Hendrik Petrus Berlage didn’t like curves. In his younger years he tried to avoid curves as much as possible especially in his furniture design. This sideview of one of his later armchairs shows he is on the verge of lifting the curve ban. Also his way of constructing the declining back without having to bend the back shows here in a particular way.
Richard Hutten designed these chairs as a tribute to Hendrik Petrus Berlage. Berlage was the architect who designed the The Hague Municipal Museum of Modern Art (or Gemeentemuseum) in The Hague.
The chairs are used in the museum’s restaurant.
Berlage was a man who did not like curves. Because a chair needs a back that reclines a bit to make it more comfortable to sit on, he applied another design principle, according to reviewers of his work borrowed from the Egyptian Chair: Not having the back and the hind legs of the chair being made from one curving piece of wood, but to have the back lean on the seating or, like in this chair on the ruler connecting hind legs and front legs. Frank Lloyd Wright, who inspired Berlage did the same with this high back chair.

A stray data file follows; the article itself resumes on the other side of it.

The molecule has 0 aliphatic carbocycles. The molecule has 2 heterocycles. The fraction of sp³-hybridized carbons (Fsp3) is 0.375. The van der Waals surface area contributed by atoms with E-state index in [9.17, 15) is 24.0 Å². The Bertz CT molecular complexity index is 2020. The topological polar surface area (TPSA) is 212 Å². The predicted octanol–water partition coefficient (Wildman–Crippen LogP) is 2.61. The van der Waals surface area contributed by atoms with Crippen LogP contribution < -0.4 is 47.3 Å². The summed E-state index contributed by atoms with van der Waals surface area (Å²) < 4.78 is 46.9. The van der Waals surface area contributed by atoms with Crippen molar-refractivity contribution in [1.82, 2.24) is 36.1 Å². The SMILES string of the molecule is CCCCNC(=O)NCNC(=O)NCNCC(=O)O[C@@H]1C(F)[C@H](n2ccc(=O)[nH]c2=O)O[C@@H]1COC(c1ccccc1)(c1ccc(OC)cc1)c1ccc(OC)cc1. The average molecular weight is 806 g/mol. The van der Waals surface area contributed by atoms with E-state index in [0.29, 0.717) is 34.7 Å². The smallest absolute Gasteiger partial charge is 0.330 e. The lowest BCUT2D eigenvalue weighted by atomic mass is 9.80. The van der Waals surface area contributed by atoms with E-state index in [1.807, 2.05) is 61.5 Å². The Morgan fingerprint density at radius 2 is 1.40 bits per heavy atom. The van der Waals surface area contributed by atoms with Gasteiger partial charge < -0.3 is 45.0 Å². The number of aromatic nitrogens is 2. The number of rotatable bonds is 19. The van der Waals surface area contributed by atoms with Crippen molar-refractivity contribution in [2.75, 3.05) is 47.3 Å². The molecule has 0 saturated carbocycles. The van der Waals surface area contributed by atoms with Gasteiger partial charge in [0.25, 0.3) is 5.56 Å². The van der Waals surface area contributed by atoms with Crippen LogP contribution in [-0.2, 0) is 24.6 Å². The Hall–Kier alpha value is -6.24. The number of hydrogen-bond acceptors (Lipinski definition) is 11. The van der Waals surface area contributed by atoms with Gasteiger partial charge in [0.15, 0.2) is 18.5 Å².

For me learning about De Stijl, a group of artists, designers and architects, but also a magazine by the same name is part of uncovering the history of chair design. Therefore I’m sharing this find of the scans of the first 3 volumes of the magazine “De Stijl” by … the University Library of the University of Iowa.
De Stijl magazine was edited by Theo van Doesburg. Leiden, 1917-1932. In total 8 volumes with 90 numbers were published.
The print is from the hall of a Dutch holiday home designed by J.J.P. Oud with benches integrated in the structure of the hall.
Although Hendrik Petrus Berlage was not part of De Stijl as he was from a slightly older generation of architects, he must have influenced the members of De Stijl. He integrated a bench in a similar way in the The Hague City Museum of Modern Art (Gemeentemuseum Den Haag). Unfortunately The angle of my lens was not wide enough to capture both benches at once:-)